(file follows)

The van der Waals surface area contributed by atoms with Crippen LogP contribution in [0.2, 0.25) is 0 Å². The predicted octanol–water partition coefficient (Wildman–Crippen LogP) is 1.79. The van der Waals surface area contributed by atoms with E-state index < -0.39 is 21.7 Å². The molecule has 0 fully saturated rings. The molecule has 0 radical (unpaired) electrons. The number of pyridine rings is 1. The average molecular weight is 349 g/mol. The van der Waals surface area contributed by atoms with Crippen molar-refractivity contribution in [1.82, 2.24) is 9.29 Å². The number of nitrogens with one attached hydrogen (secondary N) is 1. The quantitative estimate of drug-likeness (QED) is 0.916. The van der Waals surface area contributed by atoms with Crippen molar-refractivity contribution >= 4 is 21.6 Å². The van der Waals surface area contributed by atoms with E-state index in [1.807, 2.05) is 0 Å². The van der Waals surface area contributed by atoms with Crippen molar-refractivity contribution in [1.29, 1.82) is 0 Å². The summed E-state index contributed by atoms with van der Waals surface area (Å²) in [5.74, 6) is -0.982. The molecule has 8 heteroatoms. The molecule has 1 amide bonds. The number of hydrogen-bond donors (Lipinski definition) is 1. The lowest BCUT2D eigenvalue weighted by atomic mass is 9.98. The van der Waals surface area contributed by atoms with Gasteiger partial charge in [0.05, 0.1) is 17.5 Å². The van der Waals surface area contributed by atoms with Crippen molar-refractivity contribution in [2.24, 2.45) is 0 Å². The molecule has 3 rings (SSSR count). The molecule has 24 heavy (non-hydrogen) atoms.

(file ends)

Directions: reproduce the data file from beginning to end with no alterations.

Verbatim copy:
The van der Waals surface area contributed by atoms with Crippen LogP contribution in [0.2, 0.25) is 0 Å². The predicted octanol–water partition coefficient (Wildman–Crippen LogP) is 1.79. The van der Waals surface area contributed by atoms with E-state index < -0.39 is 21.7 Å². The molecule has 0 fully saturated rings. The molecule has 0 radical (unpaired) electrons. The number of pyridine rings is 1. The average molecular weight is 349 g/mol. The van der Waals surface area contributed by atoms with Crippen molar-refractivity contribution in [1.82, 2.24) is 9.29 Å². The number of nitrogens with one attached hydrogen (secondary N) is 1. The quantitative estimate of drug-likeness (QED) is 0.916. The van der Waals surface area contributed by atoms with Crippen molar-refractivity contribution >= 4 is 21.6 Å². The van der Waals surface area contributed by atoms with E-state index in [1.807, 2.05) is 0 Å². The van der Waals surface area contributed by atoms with Crippen molar-refractivity contribution in [1.29, 1.82) is 0 Å². The summed E-state index contributed by atoms with van der Waals surface area (Å²) in [5.74, 6) is -0.982. The molecule has 8 heteroatoms. The molecule has 1 amide bonds. The number of hydrogen-bond donors (Lipinski definition) is 1. The lowest BCUT2D eigenvalue weighted by atomic mass is 9.98. The van der Waals surface area contributed by atoms with Gasteiger partial charge in [0.05, 0.1) is 17.5 Å². The van der Waals surface area contributed by atoms with Crippen molar-refractivity contribution in [2.24, 2.45) is 0 Å². The molecule has 3 rings (SSSR count). The molecule has 24 heavy (non-hydrogen) atoms.